Sherry in the summer?! It depends on what kind of Sherry. There are nine different types of Sherry. Made with all white grapes, primarily Palomino, but sometimes Pedro Ximenez, and Moscot, all genuine Sherry comes from the southern region of Spain called Andulusia. Though all are fortified wines, the stylistic differences run from light and food-friendly, to heavy, sweet and rich. Sherry is truly a wine that can be enjoyed all year round.
Fino Sherry is made with a flor yeast, a special type of yeast that covers the wine, and prevents any oxygen from getting in. It is fermented completely before being fortified, leaving no residual sugar in the wine. This Sherry is completely dry. Lemon yellow in color, Fino has aromas of almonds, aldehyde (the telltale aroma of a Fino) with a saline quality. One of the lighter Sherries, Fino makes a nice accompaniment to shell fish.
Made in the same fashion as Fino, but in a different region of Andulusia Spain, Manzanilla is one of the most interesting wines to taste. It is named for the region from which it comes and displays its terroir like no other wine. Manzanilla the region lies on the coast of Spain. Manzanilla the Sherry has aromas of sea air and tastes crisp and salty. It is perfect with sushi.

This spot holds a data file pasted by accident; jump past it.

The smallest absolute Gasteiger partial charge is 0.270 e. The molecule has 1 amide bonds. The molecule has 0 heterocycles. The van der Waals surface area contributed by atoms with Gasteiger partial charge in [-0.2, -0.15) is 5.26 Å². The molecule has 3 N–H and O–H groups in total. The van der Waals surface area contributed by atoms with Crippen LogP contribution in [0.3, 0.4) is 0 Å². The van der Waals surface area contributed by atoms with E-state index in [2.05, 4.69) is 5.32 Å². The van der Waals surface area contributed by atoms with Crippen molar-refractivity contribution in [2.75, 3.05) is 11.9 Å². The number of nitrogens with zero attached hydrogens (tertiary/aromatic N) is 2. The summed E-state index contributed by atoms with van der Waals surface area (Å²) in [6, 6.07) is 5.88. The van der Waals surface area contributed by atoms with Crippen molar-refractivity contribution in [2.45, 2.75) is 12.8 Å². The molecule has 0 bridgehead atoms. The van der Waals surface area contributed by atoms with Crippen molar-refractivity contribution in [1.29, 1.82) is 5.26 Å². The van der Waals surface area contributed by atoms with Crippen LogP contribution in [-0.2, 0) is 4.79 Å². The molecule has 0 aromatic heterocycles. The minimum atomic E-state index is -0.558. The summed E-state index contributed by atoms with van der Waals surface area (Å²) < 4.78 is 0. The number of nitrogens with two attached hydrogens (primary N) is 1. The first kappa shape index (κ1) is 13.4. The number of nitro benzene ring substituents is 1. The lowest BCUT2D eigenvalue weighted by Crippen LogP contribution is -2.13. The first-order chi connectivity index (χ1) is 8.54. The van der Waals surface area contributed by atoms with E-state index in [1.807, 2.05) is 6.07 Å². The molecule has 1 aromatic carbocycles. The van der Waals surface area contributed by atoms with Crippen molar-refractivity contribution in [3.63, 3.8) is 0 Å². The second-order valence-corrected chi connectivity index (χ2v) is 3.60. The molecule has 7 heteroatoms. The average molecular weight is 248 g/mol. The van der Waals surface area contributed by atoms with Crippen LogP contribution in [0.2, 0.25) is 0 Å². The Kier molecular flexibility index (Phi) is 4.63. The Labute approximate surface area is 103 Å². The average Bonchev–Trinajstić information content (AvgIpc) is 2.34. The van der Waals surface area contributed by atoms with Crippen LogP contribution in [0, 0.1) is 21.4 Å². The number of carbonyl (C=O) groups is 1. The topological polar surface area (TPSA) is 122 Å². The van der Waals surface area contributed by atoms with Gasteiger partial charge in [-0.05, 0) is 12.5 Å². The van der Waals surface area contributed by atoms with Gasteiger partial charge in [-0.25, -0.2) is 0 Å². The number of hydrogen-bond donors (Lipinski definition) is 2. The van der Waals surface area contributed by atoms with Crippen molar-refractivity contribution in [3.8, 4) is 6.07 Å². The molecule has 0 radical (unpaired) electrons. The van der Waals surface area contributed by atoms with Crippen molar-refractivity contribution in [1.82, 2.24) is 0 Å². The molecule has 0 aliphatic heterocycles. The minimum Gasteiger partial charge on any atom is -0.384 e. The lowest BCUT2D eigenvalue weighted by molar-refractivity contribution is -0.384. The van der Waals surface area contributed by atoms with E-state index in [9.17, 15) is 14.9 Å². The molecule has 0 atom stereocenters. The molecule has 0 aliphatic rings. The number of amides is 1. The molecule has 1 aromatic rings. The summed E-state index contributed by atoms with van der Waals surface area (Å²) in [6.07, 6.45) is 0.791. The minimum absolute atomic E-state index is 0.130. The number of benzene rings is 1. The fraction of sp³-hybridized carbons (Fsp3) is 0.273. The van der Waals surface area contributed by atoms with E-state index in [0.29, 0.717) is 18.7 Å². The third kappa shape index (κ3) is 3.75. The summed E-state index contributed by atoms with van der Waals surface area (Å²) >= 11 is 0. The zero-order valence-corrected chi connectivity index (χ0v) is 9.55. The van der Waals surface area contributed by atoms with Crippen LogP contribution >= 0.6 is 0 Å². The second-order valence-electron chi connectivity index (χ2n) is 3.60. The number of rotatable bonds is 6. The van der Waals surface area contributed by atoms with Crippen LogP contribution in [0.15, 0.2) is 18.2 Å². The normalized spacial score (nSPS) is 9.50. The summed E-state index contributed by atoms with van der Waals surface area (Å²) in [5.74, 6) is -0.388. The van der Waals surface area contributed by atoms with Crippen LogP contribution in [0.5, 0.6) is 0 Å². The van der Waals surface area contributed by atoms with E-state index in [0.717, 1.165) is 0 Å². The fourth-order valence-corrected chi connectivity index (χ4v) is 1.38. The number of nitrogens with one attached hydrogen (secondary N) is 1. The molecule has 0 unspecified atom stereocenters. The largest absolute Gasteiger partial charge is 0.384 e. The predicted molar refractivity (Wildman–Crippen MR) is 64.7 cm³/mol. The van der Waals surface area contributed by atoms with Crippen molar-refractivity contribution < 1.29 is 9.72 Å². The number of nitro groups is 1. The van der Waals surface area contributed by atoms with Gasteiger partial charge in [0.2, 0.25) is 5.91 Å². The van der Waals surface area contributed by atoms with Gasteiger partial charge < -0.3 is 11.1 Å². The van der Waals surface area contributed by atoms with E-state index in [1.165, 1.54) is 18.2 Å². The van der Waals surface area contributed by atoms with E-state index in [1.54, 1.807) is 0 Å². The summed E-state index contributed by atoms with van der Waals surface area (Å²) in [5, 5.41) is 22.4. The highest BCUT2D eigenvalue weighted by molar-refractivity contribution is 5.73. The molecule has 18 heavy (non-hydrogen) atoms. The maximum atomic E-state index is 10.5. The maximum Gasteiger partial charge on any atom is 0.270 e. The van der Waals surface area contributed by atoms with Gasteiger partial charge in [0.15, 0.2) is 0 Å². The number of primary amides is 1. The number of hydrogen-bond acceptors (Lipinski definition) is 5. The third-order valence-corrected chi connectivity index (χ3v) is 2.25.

Not as common is Pale Cream, which is a sweetened version of Fino. It has similar nutty aromas, but can be served as a dessert wine.
Oloroso does not use flor yeast. It is allowed to oxidize as it ages, giving it a bronze color, and caramel aromas. It is higher in alcohol than the flor Sherries, but fermented dry like the flors. Cream is an Oloroso that has been sweetened.
Amontillado starts out with the flor yeast, but the surface is broken, and the wine is allowed to age with oxygen. It is dry and light amber in color, with a rich, nutty in flavor. Palo Cortado, like the Amontillado, also has qualities of both the Fino and the Oloroso Sherries. Medium is a sweet Amontillado.
The heaviest and sweetest style of Sherry is Pedro Ximenez, or PX for short. Px is a dark brown fortified wine with aromas of caramel, raisins, coffee and chocolate. It is dessert in a glass that goes well with vanilla ice cream and pumpkin pie.
Sherry in the summer? Yes! ...if it is a Fino or Manzanilla. In the spring have an Oloroso. Save the Amontillado for fall. And on a cold winter night, warm up with a glass of Pedro Ximenez. A good Sherry can be enjoyed all year round.
Many of the nine styles of Sherry can be found in our local Reno stores.